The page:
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Businesses say DCLG exceeded powers on rate appeals

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Seventeen business organisations including the Confederation of British Industry and the Federation of Small Businesses have said the Department for Communities & Local Government exceeded its powers when it proposed tightening rules on business rates appeals.

The organisations also argued that the new system could not lawfully bar appeals against the Valuation Office Agency rate assessments as it sought to do this on the basis of an undefined phrase.

Signatories said in a letter to parliament’s joint committee on statutory instruments that regulations should be put to MPs before taking effect.

Business rate revaluations are due to take effect on 1 April and the DCLG has insisted these will be fiscally neutral across England, though with winners and losers in different areas.

The letter though complained that the DCLG’s intention to bar appeals against sums that fell within a valuer’s “reasonable professional judgement” failed to define this term, which was also a concept unknown in property taxation.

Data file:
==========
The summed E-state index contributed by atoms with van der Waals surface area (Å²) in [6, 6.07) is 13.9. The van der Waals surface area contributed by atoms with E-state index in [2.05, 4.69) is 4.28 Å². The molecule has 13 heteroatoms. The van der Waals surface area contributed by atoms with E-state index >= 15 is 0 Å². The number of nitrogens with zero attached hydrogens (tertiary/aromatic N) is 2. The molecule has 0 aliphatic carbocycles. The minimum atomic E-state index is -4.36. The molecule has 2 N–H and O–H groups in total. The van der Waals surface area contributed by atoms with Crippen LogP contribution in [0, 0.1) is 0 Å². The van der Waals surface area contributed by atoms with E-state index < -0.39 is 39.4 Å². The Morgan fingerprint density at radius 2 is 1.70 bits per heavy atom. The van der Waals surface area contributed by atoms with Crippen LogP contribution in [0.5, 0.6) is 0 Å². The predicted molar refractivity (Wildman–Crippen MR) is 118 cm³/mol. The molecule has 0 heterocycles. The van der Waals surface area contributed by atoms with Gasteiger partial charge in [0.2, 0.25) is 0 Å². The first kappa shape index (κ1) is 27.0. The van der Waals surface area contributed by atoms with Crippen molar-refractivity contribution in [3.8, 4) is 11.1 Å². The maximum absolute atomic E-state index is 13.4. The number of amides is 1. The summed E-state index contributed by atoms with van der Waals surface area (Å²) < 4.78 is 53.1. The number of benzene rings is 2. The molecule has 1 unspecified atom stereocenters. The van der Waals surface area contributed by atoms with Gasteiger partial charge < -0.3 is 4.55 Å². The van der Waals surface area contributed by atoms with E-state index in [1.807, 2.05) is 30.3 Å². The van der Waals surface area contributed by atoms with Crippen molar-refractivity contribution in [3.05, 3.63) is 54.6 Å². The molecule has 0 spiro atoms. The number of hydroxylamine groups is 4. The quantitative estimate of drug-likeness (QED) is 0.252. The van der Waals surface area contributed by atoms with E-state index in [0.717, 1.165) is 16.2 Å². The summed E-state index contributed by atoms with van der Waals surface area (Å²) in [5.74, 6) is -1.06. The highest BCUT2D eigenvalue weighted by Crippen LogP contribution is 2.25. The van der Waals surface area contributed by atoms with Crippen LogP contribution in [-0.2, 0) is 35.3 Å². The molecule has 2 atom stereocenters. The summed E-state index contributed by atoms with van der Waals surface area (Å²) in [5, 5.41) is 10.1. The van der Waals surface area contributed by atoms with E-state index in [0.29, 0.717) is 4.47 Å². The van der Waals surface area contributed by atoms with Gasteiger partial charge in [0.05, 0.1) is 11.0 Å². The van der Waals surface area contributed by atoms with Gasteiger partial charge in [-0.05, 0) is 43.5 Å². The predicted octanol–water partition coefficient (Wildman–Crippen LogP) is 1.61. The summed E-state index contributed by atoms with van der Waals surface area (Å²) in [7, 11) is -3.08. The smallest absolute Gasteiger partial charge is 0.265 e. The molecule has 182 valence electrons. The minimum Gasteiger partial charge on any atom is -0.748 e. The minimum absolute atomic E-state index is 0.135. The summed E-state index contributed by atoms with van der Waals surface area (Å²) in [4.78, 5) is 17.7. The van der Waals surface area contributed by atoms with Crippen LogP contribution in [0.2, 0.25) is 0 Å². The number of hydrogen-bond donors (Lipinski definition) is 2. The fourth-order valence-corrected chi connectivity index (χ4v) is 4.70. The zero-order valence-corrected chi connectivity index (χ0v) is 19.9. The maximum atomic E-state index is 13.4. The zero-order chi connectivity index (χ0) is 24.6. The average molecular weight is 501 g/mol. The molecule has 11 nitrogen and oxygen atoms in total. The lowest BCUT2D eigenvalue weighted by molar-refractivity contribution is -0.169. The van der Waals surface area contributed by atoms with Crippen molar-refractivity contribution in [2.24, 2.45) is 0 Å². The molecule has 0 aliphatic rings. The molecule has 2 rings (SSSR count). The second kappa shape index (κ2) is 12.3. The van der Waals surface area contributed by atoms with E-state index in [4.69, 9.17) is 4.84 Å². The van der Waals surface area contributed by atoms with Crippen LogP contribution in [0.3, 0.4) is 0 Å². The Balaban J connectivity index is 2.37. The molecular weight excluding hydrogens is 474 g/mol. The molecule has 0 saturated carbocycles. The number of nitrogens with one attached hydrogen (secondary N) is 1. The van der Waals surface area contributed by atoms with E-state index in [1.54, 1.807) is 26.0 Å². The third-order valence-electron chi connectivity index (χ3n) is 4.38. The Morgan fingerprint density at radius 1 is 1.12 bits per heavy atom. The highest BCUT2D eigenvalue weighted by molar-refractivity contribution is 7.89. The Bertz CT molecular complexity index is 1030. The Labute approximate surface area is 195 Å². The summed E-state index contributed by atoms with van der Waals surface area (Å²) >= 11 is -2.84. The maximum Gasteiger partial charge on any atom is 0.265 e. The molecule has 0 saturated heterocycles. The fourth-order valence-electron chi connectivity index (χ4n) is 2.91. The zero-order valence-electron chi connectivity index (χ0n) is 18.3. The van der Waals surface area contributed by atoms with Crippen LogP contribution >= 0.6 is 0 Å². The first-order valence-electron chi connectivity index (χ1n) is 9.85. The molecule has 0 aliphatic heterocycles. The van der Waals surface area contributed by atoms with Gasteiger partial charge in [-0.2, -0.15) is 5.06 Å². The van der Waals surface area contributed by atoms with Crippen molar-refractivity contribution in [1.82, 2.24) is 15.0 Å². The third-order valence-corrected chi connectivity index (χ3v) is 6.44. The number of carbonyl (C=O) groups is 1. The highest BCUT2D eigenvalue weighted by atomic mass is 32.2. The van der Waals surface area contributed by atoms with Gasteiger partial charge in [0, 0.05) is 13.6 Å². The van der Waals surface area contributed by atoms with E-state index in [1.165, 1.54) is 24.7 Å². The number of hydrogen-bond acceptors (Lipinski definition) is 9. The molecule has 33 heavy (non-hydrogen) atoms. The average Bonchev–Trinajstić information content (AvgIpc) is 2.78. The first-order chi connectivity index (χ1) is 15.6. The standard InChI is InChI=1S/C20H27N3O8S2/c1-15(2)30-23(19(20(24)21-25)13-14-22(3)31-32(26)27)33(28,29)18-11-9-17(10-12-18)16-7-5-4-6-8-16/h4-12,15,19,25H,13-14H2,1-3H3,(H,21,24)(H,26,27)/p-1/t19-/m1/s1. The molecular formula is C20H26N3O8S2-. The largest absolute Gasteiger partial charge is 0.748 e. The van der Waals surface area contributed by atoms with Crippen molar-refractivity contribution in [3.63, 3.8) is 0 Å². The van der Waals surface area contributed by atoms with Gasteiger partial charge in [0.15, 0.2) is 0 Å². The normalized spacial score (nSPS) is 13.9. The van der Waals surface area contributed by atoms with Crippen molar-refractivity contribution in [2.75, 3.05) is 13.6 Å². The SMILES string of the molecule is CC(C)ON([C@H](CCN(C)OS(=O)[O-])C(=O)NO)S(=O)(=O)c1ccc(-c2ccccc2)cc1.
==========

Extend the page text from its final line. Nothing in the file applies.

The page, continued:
It added that DCLG had exceeded its powers by trying to define matters of accuracy in valuations.

Ministers have defended the validity of the revaluations, which they said showed that nearly three-quarters businesses in many areas would get either lower or unchanged rates bills from April.

Those whose rates increased would benefit from a portion of a £3.6m transitional relief fund available over a five year phase-in period.

Communities secretary Sajid Javid said: “The revaluation of business rates will help make sure bills are accurate, with nearly three-quarters of businesses seeing a fall, or no change. In fact, the generous reliefs we are introducing mean that 600,000 small businesses are paying no rates at all – something we’re making permanent so they never pay these bills again.”

Claire Kober (Lab), chair of the Local Government Association’s resources board, said councils had had to divert £2.5bn over the past five years to cover the risk of appeals and refunds.

“By 2020, local government will retain more of its business rates income and could become liable for 100% of refunds,” she said. “Any possible rise in appeals as a result of this latest revaluation makes reform of the appeals system even more urgent to protect councils from the growing and costly risk of appeals and ensure businesses are happy with what they pay.”

Cllr Kober said the revaluation’s fiscal neutrality would mean that “local government will not see any increase or reduction in funding through business rates as a result of the revaluation”.

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